How a mother balanced school, life, and a new baby

Profile of Smeal Executive MBA Program student Colleen Mallozzi, who pursued her Smeal EMBA as a pregnant mother.
Colleen Mallozzi prepares for class
Penn State Smeal Executive MBA second-year student Colleen Mallozzi goes over notes prior to the start of class. Mallozzi says the flexibility of the program allowed her to not only pursue an MBA, but also continue her duties as a hospital administrator and simultaneously parent her toddler.

Colleen Mallozzi was certain of three things: She was going to pursue a master of business administration degree; she was going to give her one-and-a-half-year-old son, Tommy, a brother or sister; and she wanted to do both while continuing to pursue her career as a hospital administrator.

What she didn’t know was if there was an executive MBA program in the greater Philadelphia area that was accommodating enough to allow all of that to happen simultaneously.

Finding the Right Fit

Her tour of prominent MBA options in the region eventually took her to Lafayette Hill and the home of the Penn State Smeal Executive MBA Program. As she attended a Smeal class session and spoke with current students and faculty, Mallozzi began to feel at home.

“I really liked the discussion,” said Mallozzi, associate director of clinical informatics at the Hospital of the University of Pennsylvania. “The class was very interactive and thoughtful. I liked where it is. I liked the setup. I liked that it was all in person. That was my No. 1 criteria, that it would be an in-person program.”

Big News

Mallozzi started in the Smeal EMBA Program in August 2014 and she found out she was pregnant in December. She didn’t share the news until March, when she had a private conversation with Faculty Director Dennis Sheehan.

“She came to us and was both really excited about her second child and also incredibly nervous about what that meant for the program and her participation in it,” Sheehan said. “She literally had tears in her eyes when she was talking to us about it.

“The first thing we did was reassure that everything was going to be OK. One of the things that really helped is that all of the professors realize that school’s important, but it’s not the most important thing in your life. There is family and work and then there is school. We’re going to try to work around that. We’re going to hold you to some high standards, but we’re going to be flexible.”

Having received assurances that she could make it work as an EMBA student throughout her pregnancy, next Mallozzi had to inform her classmates.

“Most of the class seemed surprised, but otherwise were very happy and supportive,” Mallozzi said. “We had just gone through a grueling few months of classes and it seemed somewhat insane to introduce a pregnancy into the mix.”

A Support System

Mallozzi found strength from her EMBA team members as her pregnancy progressed toward the Sept. 9, 2015, due date.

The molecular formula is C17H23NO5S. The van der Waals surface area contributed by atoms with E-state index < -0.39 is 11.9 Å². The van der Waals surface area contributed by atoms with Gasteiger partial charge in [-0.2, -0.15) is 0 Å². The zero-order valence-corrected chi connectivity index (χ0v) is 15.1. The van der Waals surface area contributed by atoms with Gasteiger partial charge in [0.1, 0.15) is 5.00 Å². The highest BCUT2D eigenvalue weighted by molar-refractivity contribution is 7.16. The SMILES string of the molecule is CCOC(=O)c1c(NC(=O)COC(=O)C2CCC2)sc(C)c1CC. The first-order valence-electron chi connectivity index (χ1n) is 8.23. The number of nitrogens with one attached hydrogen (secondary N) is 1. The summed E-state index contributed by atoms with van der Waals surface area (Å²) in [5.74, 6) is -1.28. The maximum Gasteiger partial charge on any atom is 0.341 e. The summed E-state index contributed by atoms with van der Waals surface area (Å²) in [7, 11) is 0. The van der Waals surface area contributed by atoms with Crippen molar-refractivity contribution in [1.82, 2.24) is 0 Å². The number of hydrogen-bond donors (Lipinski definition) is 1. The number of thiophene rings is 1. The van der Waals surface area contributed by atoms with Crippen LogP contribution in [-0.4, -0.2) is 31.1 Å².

“My first few months of pregnancy were exhausting,” Mallozzi said. “My team members didn’t make excuses for me or allow me to slack. Instead, they were flexible, supportive and motivating through the harder classes and the more in-depth assignments. They stood by me and made what seemed like an impossible circumstance completely doable.

“All three of my team members are fathers and successful businessmen. They understand the importance of having strong, independent women in the workforce and the necessity to support them during their child-bearing years.”

An Early Arrival

A confluence of events during the summer tested Mallozzi’s determination and of the program’s ability to work through a complex set of events. A bout of high blood pressure and a history of pregnancy-induced hypertension convinced her doctor to set her induction date for Aug. 21.

That date coincided with the start of the second year of the Smeal EMBA Program and an intensive week of classes on the Penn State University Park campus.

Mallozzi and Sheehan, along with Program Coordinator Tara Banerjee and Admissions Coordinator Christa Stofferahn, worked through an elaborate set of options and contingencies to cover every possibility.

Mallozzi eventually attended three days of classes, returned home, rested a day and was admitted to the hospital on Friday. Her daughter, Madison, was born at 2:38 a.m. on Aug. 22, the last day of the August week of EMBA classes.

“I returned to class three weeks after I had Madison with the full support of my professors and my team to take my time getting caught up and back into the swing of things,” Mallozzi said. “And the support hasn’t stopped.”

Sheehan said the program has had to nimbly make accommodations for other situations throughout the years, but this was especially complex.

“The credit all goes to the professors, of course, who are willing to work around things because it’s always extra work for them,” he said.

“It means another test or another book or another project. They never say no.”

Posted March 2016